This can be shown on the example of the Russian and American peoples. Thus, the author of “The Tales of the Princes of Vladimir,” speaking of the continuity of the world monarchies of the most ancient kingdoms to the Roman Empire, derived the foundations of his modern authority from the Roman emperor Augustus. According to this legend, Russia is the legitimate heir of all the ancient world monarchies. Naturally, Rurik, who initiated the dynasty of Rurik, who ruled Russia until the ascension to the throne of the Romanov dynasty, originates from the Roman emperors themselves. Gradually, the idea of Moscow as the third Rome was created by the successors of Rome and Constantinople, the capital of the Eastern Roman Empire.
It is significant that, along with the symbols of autocracy and nationality, the Orthodox Church played an important role in the formation and strengthening of the Russian state and the conquest of new lands, countries, and peoples. It provided the Russians with spiritual support in order to oppose the Muslim East and the Catholic West, which at some historical stage posed a threat to their religious and state existence. In general, although the principles of faith did not prevail over political ones, religion was often used to substantiate the power and claims of the Russian princes first, and then of the Moscow tsars.
Promoting a grandiose concept that viewed Moscow as “the new Eternal City, the heir to Rome and Constantinople,” the church hierarchy constantly warned the kings about their sacred duty to turn Muscovy into a “new Christian empire,” without any clear indication of its borders. It should be noted that this doctrine played an important role in the expansion and consolidation of the multinational Russian Empire in the vast expanses of the Eurasian continent.
Therefore, it can be argued that in the formation of ideas about the greatness of Russia, its scale, patriotism, and devotion to the fatherland – Mother Russia, the special way of Russia, etc., constituting the most important components of the political consciousness of Russians, the Orthodox faith played an important role. In this regard, it is impossible not to mention that many of the attributes and symbols of the Orthodox Church became at the same time symbols of the Russian statehood. Here you can mention, for example, St. Basil’s Cathedral, towering on the main square of the country next to the Kremlin, and the temples in the Kremlin itself, the Cathedral of Christ the Savior blown up by the Bolsheviks, St. Isaac’s Cathedral, Optina Pustyn. It is symptomatic that the church raised to the rank of holy eminent persons who in the strict sense were not its ministers. It is, for example, about Cyril and Methodius Equal to the Apostles, of St. Vladimir, Alexandra Nevsky, and others.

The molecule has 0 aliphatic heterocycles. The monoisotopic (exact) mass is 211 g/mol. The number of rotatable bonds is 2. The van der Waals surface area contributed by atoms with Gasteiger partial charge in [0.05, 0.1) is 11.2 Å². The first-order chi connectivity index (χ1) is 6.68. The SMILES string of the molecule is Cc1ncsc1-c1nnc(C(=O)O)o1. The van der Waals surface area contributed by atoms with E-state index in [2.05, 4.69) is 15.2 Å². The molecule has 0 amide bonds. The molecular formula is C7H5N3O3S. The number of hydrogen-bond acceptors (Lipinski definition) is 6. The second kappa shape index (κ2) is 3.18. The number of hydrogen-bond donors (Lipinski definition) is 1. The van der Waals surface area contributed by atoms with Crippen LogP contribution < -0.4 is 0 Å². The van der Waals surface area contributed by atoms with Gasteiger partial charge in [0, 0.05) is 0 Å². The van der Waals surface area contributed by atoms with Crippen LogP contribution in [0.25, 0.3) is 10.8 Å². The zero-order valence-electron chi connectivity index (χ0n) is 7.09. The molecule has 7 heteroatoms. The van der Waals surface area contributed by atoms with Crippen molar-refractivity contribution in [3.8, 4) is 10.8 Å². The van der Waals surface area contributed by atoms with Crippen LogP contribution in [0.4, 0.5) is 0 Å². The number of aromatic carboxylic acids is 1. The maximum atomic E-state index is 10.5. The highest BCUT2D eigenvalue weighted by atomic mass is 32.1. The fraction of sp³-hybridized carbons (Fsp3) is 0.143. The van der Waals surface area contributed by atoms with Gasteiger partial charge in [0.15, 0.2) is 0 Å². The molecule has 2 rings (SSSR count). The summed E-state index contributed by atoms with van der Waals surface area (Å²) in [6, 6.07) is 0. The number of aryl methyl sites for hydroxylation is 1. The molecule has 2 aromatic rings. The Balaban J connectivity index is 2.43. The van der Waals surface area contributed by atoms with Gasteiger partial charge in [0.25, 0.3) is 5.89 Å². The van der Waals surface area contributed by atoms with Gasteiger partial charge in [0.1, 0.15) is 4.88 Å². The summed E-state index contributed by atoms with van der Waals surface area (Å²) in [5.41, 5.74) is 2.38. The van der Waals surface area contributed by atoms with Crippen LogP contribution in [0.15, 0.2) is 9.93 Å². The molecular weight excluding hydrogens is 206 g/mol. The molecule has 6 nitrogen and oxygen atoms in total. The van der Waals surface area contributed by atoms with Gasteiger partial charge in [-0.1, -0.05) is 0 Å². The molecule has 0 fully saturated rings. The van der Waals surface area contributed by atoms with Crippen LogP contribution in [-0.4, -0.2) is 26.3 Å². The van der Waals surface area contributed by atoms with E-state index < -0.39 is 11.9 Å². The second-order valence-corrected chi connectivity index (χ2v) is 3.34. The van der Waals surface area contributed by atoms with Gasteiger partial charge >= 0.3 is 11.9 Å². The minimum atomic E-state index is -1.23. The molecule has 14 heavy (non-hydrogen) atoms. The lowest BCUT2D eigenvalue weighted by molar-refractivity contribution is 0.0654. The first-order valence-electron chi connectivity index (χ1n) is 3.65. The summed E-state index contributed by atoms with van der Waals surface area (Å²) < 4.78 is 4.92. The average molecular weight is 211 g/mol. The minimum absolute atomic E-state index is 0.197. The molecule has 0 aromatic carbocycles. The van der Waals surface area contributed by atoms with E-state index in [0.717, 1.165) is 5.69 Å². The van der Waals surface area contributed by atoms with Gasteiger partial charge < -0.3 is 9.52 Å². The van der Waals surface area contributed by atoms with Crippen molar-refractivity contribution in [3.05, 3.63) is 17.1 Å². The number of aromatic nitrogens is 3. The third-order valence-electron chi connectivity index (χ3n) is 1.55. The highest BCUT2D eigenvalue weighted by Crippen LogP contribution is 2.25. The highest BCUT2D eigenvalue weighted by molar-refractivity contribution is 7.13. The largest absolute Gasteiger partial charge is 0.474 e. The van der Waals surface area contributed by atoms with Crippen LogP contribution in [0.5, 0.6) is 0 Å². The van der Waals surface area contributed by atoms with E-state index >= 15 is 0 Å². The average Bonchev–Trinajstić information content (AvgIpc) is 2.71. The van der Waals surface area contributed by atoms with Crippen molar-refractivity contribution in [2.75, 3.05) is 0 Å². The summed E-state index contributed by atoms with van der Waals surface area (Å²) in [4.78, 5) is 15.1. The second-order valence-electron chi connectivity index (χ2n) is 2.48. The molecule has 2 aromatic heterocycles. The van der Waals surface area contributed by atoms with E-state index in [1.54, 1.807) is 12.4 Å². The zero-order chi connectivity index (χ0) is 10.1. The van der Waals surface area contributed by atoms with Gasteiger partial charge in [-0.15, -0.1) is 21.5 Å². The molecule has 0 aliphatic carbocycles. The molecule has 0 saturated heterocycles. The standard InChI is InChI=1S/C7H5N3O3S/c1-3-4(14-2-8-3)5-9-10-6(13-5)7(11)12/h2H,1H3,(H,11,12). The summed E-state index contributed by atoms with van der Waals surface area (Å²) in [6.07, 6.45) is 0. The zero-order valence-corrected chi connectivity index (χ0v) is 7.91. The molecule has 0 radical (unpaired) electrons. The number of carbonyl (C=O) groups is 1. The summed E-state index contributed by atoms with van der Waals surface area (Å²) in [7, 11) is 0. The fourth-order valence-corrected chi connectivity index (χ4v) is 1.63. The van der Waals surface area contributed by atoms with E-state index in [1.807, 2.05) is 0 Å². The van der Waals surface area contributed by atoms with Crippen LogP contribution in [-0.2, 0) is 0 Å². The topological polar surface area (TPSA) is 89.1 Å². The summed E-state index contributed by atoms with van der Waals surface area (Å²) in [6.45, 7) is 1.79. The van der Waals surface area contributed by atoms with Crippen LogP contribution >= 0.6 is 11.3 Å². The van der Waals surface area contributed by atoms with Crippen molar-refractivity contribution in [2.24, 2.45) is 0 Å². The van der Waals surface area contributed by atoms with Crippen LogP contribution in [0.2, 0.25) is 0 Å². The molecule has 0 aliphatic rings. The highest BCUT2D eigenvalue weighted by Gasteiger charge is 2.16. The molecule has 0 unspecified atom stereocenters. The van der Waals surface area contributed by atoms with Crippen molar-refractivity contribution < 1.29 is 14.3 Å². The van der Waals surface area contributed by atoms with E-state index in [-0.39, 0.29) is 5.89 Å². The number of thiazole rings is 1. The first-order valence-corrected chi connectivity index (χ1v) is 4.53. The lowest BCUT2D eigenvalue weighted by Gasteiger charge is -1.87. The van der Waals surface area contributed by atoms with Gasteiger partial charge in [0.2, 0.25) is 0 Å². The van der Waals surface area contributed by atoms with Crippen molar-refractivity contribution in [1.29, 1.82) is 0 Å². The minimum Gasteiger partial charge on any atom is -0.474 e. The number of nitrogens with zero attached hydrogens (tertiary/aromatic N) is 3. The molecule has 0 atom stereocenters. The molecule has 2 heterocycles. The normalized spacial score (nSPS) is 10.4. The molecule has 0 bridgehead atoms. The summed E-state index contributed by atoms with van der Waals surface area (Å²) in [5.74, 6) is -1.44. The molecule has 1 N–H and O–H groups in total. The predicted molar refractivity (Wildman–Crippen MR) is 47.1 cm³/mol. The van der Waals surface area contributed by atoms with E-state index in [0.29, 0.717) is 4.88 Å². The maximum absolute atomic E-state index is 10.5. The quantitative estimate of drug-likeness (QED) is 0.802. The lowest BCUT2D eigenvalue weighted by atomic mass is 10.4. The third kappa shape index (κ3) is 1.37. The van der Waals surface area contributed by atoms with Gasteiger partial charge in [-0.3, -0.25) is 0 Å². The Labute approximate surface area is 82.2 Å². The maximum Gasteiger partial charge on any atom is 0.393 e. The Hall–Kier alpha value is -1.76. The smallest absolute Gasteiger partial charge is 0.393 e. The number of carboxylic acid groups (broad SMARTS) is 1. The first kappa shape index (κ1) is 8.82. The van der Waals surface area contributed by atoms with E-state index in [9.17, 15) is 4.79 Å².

As for the United States, from the very beginning of the formation of the American national consciousness, its most important component was the conviction of America’s special development and its role in world history. It seemed that the very nature and worldview of the epoch intended the English colonies in North America for a “great experiment.” Like earlier utopias, in the imagination of the Europeans of the 17th – 18th centuries. America seemed to be a fabulous island, separated from the rest of the world by seas and oceans.
Historians and spiritual leaders of the first colonies, and then of an independent American state presented the matter in such a way that the Americans from the very beginning pursued a clear and conscious goal to put into practice the idea of divine providence, to build a divine “city on a hill” on American soil as an example to all other nations of the world. . Ultimately, a grandiose religious philosophy of history and progress was formulated, according to which America represents the highest stage of human development and the last best hope of all people.
Characteristically, in justifying America’s exceptional place in world history, the author of the United States Declaration of Independence, America’s third president, T. Jefferson, in 1785 proposed that the image of the sons of Israel taken from the Bible following the sun be depicted on the country’s national emblem. Almost all of the founding fathers of America were deeply convinced that she had a special destiny, a special, divine mission.